If you sit back and keep your eyes open, the practical lessons abound.
Such is the case with Middle, who’s now in high school and beginning to receive the rush of mailers from prospective colleges for life after high school. But amidst all of the flyers and brochures was a package from Gillette with a picture of a grizzled Clay Matthews on the reverse side and a glistening new razor on the other. Yeah, I’m a throwback guy who’s rough and masculine but that’s no reason to have unsightly stubble…is the message that resonates inside the heads of the neophyte shavers. Middle opened the box and out slid a new Gillette Fusion razor, ready and waiting to make his face smooth as a baby’s butt.
Cool! was Middle’s comment, and that’s where the lessons began.
Are there refills with that razor? I asked.
Nah, just the razor itself was Middle’s response. So after a certain number of usages, Middle’s going to have to buy refills – check that, I’m going to have to buy refills since high schoolers don’t have the green to buy pricey razor refills – if he plans to use the razor moving forward. The reality in the PracticalDad household is that while Middle is already shaving, he and I use the same brand of razor so that the refills can be shared between us to cut down the cost. My own beard is the consistency of steel wool from years of daily dry shaving and his own face doesn’t grow enough stubble to require a daily shave, so we can get by with a shared refill pack.
So, I asked, if they’re sending you a free razor, where do you think that they make their money?
Middle glanced down at the package and nodded. So this is like the printer ink?
I nodded back. The conversation went to the ground covered in a previous conversation that we’d had. This instance with the razor was no different than HP or another manufacturer that sells computer printers; the device is literally a throwaway and their money going forward would be made by the ongoing sales of highly priced ink. Be aware that when someone offers you something for free, it might be nice but the likelihood is that they aren’t Mother Teresa and they’ve got some way of profiting from it. The question is whether you understand that and whether you actually need what’s being peddled, such as printers.
The next question was one for which he had no answer. So how do you think Gillette got your name and approximate age for the mailing? Middle glanced down as he thought about it and after a few seconds said I dunno. How? It was now that he learned about mailing lists, how organizations that had basic demographic data – like the College Board perhaps – sold those lists to willing buyers. So Gillette can determine who their market will be and then go to a data source for the list of everyone in that demographic group…so while some of this is unavoidable, understand that it happens and be careful to whom you provide information. The reality is that we’ve allowed corporations and the government to construct all of these background structures that are utterly opaque to people who are just trying to make their way. I’m a fairly smart, cynical guy and even I’m still surprised at learning about we’re constantly gamed by corporate and governmental entities. A frequent tagline now used in the PracticalDad household is the simple pay no attention to the man behind the curtain, uttered when public promises and niceties are uttered; these would include the IRS denials that there was even-handed application towards applications for non-profit status by political groups and the President’s comments that policyholders could continue with their policies under the new Affordable Care – aka “Obamacare” – Act. What I want my kids to learn is that they start looking around for a figurative curtain to help ascertain whether what’s said is believable or simply more tripe.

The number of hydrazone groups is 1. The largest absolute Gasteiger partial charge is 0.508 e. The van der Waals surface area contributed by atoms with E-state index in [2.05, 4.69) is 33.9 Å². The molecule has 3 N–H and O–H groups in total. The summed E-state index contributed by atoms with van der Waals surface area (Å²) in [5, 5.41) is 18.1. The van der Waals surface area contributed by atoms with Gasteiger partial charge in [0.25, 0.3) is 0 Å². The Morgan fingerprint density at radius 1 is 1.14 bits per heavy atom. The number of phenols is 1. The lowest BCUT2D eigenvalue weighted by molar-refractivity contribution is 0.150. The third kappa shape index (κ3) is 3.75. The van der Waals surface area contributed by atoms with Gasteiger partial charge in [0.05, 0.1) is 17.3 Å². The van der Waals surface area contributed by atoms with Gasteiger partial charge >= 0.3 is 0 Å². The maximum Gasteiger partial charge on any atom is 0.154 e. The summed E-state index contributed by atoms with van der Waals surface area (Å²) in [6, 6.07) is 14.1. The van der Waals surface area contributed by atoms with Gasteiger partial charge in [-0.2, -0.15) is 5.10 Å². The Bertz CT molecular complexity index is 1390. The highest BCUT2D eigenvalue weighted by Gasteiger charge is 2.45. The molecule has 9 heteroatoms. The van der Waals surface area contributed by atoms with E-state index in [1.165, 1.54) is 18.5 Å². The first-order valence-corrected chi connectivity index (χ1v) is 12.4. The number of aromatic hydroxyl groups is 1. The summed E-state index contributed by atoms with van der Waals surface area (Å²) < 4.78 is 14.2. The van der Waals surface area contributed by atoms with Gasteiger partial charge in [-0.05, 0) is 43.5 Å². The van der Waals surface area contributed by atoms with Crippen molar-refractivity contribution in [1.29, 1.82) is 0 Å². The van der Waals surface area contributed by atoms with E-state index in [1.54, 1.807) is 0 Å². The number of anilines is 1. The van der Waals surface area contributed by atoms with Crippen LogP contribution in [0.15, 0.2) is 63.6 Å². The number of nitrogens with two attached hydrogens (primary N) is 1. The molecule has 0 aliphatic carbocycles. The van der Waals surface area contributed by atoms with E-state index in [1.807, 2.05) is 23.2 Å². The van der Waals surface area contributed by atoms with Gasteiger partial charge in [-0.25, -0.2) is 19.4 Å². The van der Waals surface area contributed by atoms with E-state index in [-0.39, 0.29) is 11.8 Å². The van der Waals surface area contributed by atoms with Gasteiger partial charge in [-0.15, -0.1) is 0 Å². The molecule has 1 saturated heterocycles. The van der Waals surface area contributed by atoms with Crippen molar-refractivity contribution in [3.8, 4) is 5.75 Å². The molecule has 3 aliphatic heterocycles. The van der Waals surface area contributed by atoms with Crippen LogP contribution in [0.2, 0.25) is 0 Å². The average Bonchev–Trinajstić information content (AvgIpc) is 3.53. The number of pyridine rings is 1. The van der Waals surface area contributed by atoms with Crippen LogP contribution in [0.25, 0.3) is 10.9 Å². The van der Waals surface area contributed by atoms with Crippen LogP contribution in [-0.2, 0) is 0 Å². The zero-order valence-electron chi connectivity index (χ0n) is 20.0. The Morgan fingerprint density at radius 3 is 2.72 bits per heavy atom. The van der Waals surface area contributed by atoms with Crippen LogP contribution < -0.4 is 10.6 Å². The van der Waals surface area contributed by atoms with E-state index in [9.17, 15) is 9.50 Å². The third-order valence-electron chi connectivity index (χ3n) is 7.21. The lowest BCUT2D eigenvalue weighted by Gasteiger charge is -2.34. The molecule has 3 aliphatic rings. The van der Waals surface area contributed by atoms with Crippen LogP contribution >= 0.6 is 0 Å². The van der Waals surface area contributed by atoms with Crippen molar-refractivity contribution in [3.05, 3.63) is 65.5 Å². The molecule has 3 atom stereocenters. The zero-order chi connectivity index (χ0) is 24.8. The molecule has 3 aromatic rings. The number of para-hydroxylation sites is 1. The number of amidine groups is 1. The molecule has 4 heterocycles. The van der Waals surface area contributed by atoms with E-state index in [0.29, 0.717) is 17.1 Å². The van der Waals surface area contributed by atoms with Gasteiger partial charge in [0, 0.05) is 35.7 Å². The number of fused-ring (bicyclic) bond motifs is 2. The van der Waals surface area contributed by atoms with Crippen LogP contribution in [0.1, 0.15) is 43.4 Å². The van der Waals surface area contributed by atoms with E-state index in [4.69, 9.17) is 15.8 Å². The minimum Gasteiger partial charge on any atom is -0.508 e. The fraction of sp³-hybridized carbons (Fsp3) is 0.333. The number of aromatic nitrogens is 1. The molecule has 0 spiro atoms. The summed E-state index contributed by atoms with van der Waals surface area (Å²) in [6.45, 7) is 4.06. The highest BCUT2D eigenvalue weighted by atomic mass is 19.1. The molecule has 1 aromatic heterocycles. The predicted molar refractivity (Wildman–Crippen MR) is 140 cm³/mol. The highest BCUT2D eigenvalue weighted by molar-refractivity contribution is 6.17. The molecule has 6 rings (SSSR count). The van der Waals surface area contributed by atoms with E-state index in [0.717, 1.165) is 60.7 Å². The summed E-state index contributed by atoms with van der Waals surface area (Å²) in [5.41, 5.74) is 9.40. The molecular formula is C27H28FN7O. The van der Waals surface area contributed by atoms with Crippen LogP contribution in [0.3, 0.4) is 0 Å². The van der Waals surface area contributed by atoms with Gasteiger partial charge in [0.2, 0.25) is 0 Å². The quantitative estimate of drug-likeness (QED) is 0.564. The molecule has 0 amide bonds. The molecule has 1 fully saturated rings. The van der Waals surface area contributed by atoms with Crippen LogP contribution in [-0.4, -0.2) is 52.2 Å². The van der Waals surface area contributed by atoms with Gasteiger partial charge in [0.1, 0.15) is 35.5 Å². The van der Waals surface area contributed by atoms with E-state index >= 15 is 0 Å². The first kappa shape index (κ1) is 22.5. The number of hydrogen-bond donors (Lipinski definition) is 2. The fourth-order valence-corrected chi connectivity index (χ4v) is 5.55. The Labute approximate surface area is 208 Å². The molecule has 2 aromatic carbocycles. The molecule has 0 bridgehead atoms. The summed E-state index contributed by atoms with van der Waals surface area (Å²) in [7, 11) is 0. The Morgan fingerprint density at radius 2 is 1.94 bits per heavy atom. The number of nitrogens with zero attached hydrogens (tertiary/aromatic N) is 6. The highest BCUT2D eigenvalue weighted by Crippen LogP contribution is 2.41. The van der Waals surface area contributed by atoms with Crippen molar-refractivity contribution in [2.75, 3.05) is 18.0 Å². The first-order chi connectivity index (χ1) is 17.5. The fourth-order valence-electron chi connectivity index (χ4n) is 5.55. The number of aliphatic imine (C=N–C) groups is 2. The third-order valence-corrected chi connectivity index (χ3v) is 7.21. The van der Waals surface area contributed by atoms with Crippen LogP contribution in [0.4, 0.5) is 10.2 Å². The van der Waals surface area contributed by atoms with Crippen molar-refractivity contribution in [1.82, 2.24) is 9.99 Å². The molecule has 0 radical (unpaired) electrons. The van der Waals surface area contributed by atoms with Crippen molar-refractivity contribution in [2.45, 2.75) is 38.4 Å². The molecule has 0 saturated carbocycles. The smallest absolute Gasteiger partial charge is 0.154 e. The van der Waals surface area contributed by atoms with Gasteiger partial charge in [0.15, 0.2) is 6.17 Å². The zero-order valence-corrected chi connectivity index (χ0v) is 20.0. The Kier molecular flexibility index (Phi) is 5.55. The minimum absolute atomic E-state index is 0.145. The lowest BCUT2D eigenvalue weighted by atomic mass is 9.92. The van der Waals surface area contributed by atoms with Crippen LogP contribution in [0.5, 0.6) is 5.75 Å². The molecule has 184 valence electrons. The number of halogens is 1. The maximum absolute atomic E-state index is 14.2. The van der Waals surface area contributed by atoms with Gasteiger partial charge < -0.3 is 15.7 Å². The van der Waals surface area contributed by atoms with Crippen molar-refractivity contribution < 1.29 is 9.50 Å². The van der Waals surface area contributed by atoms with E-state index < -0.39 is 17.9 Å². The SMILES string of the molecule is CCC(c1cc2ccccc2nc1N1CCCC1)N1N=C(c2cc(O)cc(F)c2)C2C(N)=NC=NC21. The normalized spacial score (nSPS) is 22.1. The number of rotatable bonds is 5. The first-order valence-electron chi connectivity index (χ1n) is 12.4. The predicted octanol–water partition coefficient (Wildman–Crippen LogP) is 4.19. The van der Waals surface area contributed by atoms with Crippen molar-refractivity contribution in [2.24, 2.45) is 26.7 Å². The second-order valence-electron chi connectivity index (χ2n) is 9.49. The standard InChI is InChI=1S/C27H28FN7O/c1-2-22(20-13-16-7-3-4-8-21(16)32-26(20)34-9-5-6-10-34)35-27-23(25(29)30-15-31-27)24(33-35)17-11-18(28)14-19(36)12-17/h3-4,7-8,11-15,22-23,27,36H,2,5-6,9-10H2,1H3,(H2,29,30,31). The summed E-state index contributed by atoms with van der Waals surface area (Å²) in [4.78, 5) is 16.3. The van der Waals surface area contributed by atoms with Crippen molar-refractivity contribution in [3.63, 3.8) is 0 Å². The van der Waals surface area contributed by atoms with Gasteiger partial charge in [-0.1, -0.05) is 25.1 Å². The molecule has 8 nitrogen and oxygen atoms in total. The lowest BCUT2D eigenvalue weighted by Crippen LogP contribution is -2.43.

We now live in a largely opaque culture, one that we’ve allowed the various corporations and government to create over the decades. There might be legitimate reasons for complexity, but the truth is that without a functional regulatory and judicial structure, then opacity is simply a curtain behind which all manner of amoral and unethical activities can occur. Even when they’re ostensibly adults, our kids are still babes in the woods ready for the taking by whomever has the ability to control the curtains. Keep your head up and your eyes open, looking for any and all opportunities to help them learn to question and understand what’s happening around them.